Was Jesus Christ Born In April? [The December Question]


The birth of Jesus of Nazareth is one of the most iconic events in the Bible and an essential date on church calendars. Christians love the story of Jesus, Mary, and Joseph traveling to Bethlehem, staying in a manger, and having shepherds visit them. Most people think of the setting of the story as the month of December. Yet, an important detail in the Gospel of Luke gives some readers pause.

Some scholars believe Jesus may have been born in April, not December, because Luke says that the shepherds were keeping watch of their sheep at night. Furthermore, some speculate that the sheep were for people to sacrifice in the temple, perhaps for the Springtime Passover festival.

Why do some people believe that Jesus was born in the Spring? Did shepherds guard their sheep at night time during winter? Did Luke intend to imply a certain month? Do most scholars question the December date? Keep reading to learn the answers to these questions and others.

Jesus Christ manger
Did Luke intend to imply a certain month? See below

Why do some people believe that Jesus was born in the Spring?

The two Gospels that include stories of Jesus’ birth, Matthew and Luke, don’t mention the month or season it occurred. Some scholars are persuaded that Luke’s comments about the shepherds reveal the time of year, but others aren’t convinced. Luke 2:8 records the debated details.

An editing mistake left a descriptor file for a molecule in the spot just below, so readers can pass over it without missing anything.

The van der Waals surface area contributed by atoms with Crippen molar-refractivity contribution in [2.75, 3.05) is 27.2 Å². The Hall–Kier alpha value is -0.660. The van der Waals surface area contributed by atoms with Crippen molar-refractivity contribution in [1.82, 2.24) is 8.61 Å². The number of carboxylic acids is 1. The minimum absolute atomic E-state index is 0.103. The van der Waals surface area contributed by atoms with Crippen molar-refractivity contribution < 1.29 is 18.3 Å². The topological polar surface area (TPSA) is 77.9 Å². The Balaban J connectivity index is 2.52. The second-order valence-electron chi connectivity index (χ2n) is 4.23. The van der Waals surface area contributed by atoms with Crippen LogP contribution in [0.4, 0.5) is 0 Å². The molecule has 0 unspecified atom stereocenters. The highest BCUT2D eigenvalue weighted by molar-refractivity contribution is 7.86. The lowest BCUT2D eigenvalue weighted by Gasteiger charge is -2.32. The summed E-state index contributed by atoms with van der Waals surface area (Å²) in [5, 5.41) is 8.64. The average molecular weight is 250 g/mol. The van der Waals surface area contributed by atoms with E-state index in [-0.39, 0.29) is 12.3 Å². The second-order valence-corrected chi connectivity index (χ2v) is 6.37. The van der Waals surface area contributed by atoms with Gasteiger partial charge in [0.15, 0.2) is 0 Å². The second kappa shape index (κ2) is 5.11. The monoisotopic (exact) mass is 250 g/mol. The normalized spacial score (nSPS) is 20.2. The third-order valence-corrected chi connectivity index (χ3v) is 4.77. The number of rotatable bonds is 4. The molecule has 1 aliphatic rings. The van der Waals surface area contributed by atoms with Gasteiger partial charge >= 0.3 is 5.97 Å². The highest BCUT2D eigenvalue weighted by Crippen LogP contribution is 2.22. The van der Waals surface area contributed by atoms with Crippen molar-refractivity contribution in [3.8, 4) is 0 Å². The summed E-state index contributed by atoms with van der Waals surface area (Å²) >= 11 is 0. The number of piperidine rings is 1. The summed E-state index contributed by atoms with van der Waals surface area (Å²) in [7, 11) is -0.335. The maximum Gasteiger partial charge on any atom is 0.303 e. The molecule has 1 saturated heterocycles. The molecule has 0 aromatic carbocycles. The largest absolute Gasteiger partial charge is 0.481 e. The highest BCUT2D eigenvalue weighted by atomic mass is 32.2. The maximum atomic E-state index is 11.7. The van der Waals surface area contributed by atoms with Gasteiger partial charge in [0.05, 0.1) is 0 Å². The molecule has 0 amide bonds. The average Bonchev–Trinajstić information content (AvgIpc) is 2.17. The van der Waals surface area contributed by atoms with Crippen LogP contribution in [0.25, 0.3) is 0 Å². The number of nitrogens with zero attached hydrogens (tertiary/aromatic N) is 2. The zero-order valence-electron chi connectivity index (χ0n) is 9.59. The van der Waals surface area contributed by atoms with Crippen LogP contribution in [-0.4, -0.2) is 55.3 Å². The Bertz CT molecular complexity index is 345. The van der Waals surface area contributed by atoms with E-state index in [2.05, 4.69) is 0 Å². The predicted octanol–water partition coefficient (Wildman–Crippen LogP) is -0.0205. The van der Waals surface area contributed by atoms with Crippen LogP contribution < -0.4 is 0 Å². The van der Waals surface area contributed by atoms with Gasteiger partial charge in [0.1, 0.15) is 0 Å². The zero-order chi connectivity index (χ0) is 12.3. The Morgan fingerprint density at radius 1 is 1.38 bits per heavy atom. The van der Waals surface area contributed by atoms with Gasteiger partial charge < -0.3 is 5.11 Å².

TranslationLuke 2:8
ESVAnd in the same region there were shepherds out in the field, keeping watch over their flock by night.
KJVAnd there were in the same country shepherds abiding in the field, keeping watch over their flock by night.
NASBIn the same region there were some shepherds staying out in the fields and keeping watch over their flock by night.
NIVAnd there were shepherds living out in the fields nearby, keeping watch over their flocks at night.
NLTThat night there were shepherds staying in the fields nearby, guarding their flocks of sheep.

Did shepherds guard their sheep at night time during winter? This question is the source of the debate. Some argue that it would be too cold in the region of Bethlehem to be out in a field in the middle of the night in December. Others say that, despite the temperature, shepherds had to protect their flocks all day, all year-round, though they worked in shifts.

Did Luke intend to imply a certain month? Most scholars don’t believe he did. New Testament scholar I. Howard Marshall explains that shepherds commonly kept flocks outside from Spring to Fall. Nevertheless, the text doesn’t rule out a December date. “Flocks were kept outside in this way from April to November and occasionally in suitable locations during the winter.”

According to Marshall, readers can’t rule out either month. “The traditional scene of the revelation to the shepherds near Bethlehem is sheltered and could perhaps have been used in winter for flocks, but there is nothing in the narrative to indicate the time of year, and the celebration of Christmas in winter in the northern hemisphere finds no support here although it is not rendered impossible.” [1]

Commentator and theologian Leon Morris agrees that readers can’t infer the month of Jesus’ birth from Luke 2:8. “Since flocks might thus be in the fields in winter the traditional date for the birth of Jesus is not ruled out. Luke says nothing about the actual date and it remains quite unknown.” [2]

Jesus' birth star
Does the manger scene reveal the time of year? See below

Do most conservative scholars question the December date?